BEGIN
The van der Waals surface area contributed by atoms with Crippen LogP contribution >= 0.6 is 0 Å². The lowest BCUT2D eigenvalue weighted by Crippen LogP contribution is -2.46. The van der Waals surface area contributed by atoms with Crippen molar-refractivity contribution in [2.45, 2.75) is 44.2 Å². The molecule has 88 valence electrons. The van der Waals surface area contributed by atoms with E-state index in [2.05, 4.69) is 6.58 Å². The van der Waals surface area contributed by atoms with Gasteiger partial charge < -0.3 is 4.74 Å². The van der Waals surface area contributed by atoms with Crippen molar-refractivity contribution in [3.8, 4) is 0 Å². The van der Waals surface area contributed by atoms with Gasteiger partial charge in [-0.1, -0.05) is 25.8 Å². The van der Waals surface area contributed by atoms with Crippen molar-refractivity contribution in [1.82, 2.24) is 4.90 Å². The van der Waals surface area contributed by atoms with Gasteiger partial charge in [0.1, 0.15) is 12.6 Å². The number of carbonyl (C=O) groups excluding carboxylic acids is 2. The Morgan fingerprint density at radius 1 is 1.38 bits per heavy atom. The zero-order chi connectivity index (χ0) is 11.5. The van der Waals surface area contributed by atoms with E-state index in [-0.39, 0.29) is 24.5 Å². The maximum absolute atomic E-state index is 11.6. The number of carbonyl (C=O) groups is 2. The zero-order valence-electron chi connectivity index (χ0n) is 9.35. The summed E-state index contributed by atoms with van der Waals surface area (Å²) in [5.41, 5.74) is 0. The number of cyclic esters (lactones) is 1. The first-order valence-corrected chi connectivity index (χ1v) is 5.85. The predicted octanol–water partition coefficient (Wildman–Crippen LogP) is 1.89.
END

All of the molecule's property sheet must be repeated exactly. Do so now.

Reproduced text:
The van der Waals surface area contributed by atoms with Crippen LogP contribution >= 0.6 is 0 Å². The lowest BCUT2D eigenvalue weighted by Crippen LogP contribution is -2.46. The van der Waals surface area contributed by atoms with Crippen molar-refractivity contribution in [2.45, 2.75) is 44.2 Å². The molecule has 88 valence electrons. The van der Waals surface area contributed by atoms with E-state index in [2.05, 4.69) is 6.58 Å². The van der Waals surface area contributed by atoms with Gasteiger partial charge < -0.3 is 4.74 Å². The van der Waals surface area contributed by atoms with Crippen molar-refractivity contribution in [3.8, 4) is 0 Å². The van der Waals surface area contributed by atoms with Gasteiger partial charge in [-0.1, -0.05) is 25.8 Å². The van der Waals surface area contributed by atoms with Crippen molar-refractivity contribution in [1.82, 2.24) is 4.90 Å². The van der Waals surface area contributed by atoms with Gasteiger partial charge in [0.1, 0.15) is 12.6 Å². The number of carbonyl (C=O) groups excluding carboxylic acids is 2. The Morgan fingerprint density at radius 1 is 1.38 bits per heavy atom. The zero-order chi connectivity index (χ0) is 11.5. The van der Waals surface area contributed by atoms with E-state index in [-0.39, 0.29) is 24.5 Å². The maximum absolute atomic E-state index is 11.6. The number of carbonyl (C=O) groups is 2. The zero-order valence-electron chi connectivity index (χ0n) is 9.35. The summed E-state index contributed by atoms with van der Waals surface area (Å²) in [5.41, 5.74) is 0. The number of cyclic esters (lactones) is 1. The first-order valence-corrected chi connectivity index (χ1v) is 5.85. The predicted octanol–water partition coefficient (Wildman–Crippen LogP) is 1.89.